Sometime in the 90s, one of the Minasian brothers [Armen and Carnig Minasian, of Minasian Rug Company in Evanston] met a writer named Tomie dePaola on an airplane; he happened to be working on a children’s book about carpet-making in the Middle East. So I got called into a meeting through Art Resources in Teaching (A.R.T.); we thought we could do a program in which students created their own carpet designs. The Minasians said, not only that, we could have some of them made! That’s how the World Weavers program was born.
Then when A.R.T. merged with Urban Gateways, we wanted to kick off the program again in 2013-14, starting with one school. We chose Stone Academy [in the West Ridge neighborhood] because the student population was so diverse, and the school was excited about the program. So we did it with them for six years. We’d hear from parents who were excited when their students were old enough to be part of the project. Teachers told me it was their favorite project in the arts each year. Now the program has expanded to McCutcheon Elementary [in Uptown].
For the majority of the students, textile arts is a completely foreign idea that they never even thought about. So they say, wow, this is really different! And when they realize it’s done all over the world – some students realize their parents have handmade rugs, prayer rugs, etc. One girl couldn’t believe it that Carnig Minasian had visited a tiny town in Turkey where her grandma came from.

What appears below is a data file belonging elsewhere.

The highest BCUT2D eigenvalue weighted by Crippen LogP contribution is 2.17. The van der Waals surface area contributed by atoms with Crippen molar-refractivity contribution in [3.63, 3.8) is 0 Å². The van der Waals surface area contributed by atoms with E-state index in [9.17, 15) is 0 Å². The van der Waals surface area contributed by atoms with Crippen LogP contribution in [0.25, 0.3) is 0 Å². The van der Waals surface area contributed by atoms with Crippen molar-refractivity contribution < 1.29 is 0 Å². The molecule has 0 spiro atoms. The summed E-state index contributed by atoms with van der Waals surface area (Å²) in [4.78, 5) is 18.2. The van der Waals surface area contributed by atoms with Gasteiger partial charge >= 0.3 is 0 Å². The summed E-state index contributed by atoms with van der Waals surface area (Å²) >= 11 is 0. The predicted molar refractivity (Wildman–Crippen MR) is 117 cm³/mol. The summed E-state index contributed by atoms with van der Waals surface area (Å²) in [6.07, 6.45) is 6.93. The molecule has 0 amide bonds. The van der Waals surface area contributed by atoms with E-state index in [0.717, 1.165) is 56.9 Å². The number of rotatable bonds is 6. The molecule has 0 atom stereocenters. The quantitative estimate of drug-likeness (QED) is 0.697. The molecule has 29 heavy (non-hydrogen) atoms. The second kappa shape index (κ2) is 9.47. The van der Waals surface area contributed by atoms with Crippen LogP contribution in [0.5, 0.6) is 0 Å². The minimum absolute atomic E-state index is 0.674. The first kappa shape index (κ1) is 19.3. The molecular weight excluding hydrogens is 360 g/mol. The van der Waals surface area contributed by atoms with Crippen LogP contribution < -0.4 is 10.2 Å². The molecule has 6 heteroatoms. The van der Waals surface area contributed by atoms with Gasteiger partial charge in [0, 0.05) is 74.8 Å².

The students find it really interesting; it’s all new. The whole idea is new. So after you get through some of the introduction, it becomes an art + design project where they create their own rug designs. I’ve had a number of students tell me they’ve never worked harder on anything in their lives than they did on that. They say, I don’t care if I win, this is just so cool what I’ve created.
Each year experts from Minasian Rug Company choose winning designs that are woven into rugs by artisans in Afghanistan; the completed rugs are returned to the school. Schools have also used photos of student designs to frame and hang in their hallways. They’ve even made packets of greeting cards using the design photos!
What are the challenges of being a Teaching Artist? Why did you choose to stick with it?
Being a contract employee for several places at once is a challenge. The other big challenge is traveling all over the city. The benefit being, I’ve learned the entire city of Chicago.
I stuck with it because I found I was actually good at it. One of the stories I always tell: My first year teaching, May 1980, I was at Nobel Elementary working with a 1st grade classroom. The teacher said, ‘Do you notice that student over there? He hasn’t said one word the entire year until you showed up. All of a sudden he started talking with other students, asking and answering questions, and doing that in other classes too.’ That’s when I realized, maybe something about what we do can have an impact.